Found this little chappie wondering around the floor of the downstairs toilet the other day. A little bit of detective work on the web and using the few books insect reference books that detail woodlice, I was able to make a tentative identification and name him a common rough woodlouse. That is not demeaning him in anyway, but that's his common name. He also goes by the much more impressive name of Porcellio scaber.
Common rough woodlice are considered native to mainland Europe, but has spread throughout the world, including onto isolated islands such as Hawaii and Marion Island (located between Africa and Antarctica) and is found on every continent, excluding Antarctica. This spread has probably been aided by export of plant material.
Part their success could be due to the wide range of habitats they live in. They live under leaf litter, rocks, and fallen logs in forests, meadows, and gardens, and are frequently found in splash zones, dunes and salt marshes.
The allusion to the body surface in the common name can clearly be seen in the photographs. It has a warty body surface with two short tails (uropodia) on their final body segments (nelsons).
Woodlice lack a waxy cuticle on their exoskeleton, leaving them more at risk of desiccation (drying out due to excess water loss) than other members of the arthropoda such as insects and spiders. As a result of this, much of their behaviour is concerned with avoiding desiccation, seeking damp areas out of light.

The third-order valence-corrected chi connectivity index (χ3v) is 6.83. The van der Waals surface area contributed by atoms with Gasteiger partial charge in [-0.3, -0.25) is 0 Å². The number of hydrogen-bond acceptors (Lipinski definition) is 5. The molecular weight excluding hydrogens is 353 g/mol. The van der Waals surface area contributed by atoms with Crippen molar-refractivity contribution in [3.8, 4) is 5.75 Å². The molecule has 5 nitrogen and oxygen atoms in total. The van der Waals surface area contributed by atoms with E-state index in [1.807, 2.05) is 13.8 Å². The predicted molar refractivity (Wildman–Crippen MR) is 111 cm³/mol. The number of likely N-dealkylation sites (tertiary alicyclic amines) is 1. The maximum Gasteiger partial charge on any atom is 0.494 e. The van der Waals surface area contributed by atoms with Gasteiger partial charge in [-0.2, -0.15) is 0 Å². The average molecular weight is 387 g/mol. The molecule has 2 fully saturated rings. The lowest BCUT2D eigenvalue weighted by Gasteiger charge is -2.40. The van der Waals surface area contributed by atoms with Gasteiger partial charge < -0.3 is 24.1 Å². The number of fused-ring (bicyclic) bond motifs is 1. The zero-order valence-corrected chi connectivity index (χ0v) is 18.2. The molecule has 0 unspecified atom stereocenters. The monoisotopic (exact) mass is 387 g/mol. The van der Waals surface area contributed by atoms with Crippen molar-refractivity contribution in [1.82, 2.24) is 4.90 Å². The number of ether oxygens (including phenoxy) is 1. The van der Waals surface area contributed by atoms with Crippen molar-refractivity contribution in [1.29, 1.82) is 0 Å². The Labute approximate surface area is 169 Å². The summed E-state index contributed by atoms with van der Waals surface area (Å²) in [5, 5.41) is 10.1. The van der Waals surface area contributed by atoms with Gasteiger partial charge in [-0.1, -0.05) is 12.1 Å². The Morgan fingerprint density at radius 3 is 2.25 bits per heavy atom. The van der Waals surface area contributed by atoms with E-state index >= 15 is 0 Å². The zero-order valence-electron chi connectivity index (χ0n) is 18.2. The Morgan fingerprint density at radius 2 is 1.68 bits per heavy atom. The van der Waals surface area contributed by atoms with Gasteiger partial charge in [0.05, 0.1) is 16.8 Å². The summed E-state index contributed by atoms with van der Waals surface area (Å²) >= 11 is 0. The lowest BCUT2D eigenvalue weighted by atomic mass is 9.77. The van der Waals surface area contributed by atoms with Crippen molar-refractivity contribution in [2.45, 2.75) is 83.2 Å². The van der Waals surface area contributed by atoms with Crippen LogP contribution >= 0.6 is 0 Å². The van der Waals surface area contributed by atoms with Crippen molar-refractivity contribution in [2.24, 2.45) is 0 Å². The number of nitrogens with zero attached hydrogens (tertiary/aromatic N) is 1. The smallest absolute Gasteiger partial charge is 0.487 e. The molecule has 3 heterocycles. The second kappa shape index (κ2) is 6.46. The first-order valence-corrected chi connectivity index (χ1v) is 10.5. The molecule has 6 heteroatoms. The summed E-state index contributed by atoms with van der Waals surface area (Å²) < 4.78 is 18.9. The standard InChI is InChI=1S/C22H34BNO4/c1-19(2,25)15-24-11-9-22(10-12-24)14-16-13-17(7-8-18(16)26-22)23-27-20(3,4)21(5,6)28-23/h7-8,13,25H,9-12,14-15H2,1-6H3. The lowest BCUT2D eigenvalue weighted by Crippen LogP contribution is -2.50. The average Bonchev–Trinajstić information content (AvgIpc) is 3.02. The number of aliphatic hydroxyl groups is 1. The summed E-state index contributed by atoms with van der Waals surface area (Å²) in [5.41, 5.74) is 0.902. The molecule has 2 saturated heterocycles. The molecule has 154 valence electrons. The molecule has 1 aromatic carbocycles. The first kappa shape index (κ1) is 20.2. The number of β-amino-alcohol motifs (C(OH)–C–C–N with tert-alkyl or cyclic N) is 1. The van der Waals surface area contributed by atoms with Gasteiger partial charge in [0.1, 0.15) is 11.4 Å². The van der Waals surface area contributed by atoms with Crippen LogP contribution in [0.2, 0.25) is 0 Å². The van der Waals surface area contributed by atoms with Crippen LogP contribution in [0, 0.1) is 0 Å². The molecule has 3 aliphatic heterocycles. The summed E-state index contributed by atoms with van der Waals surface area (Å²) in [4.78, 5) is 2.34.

They have seven body segements, each with a pair of legs, and their bodies are divided into three sections: head, pereion (thorax), and pleon (abdomen), and their heads are divided into three lobes.
Their two pleopodia (appendages under their pleons), have pseudotrachia, allowing for respiration through their pseudolungs. These pseudolungs appear as white patches on the abdomen, and they are unable to be closed to prevent water loss.
One thing that did surprise me was how long the life span of P. Scaber can be. It has been suggested that this species typically lives 2-3 years, though up to 90% die within a month of emerging from their brooding pouches.
Woodlice Online. http://www.porcellio.scaber.org/woodlice/expback.htm
Reggio, C. Porcellion Scaber. Animal Diversity Web. http://animaldiversity.ummz.umich.edu/accounts/Porcellio_scaber/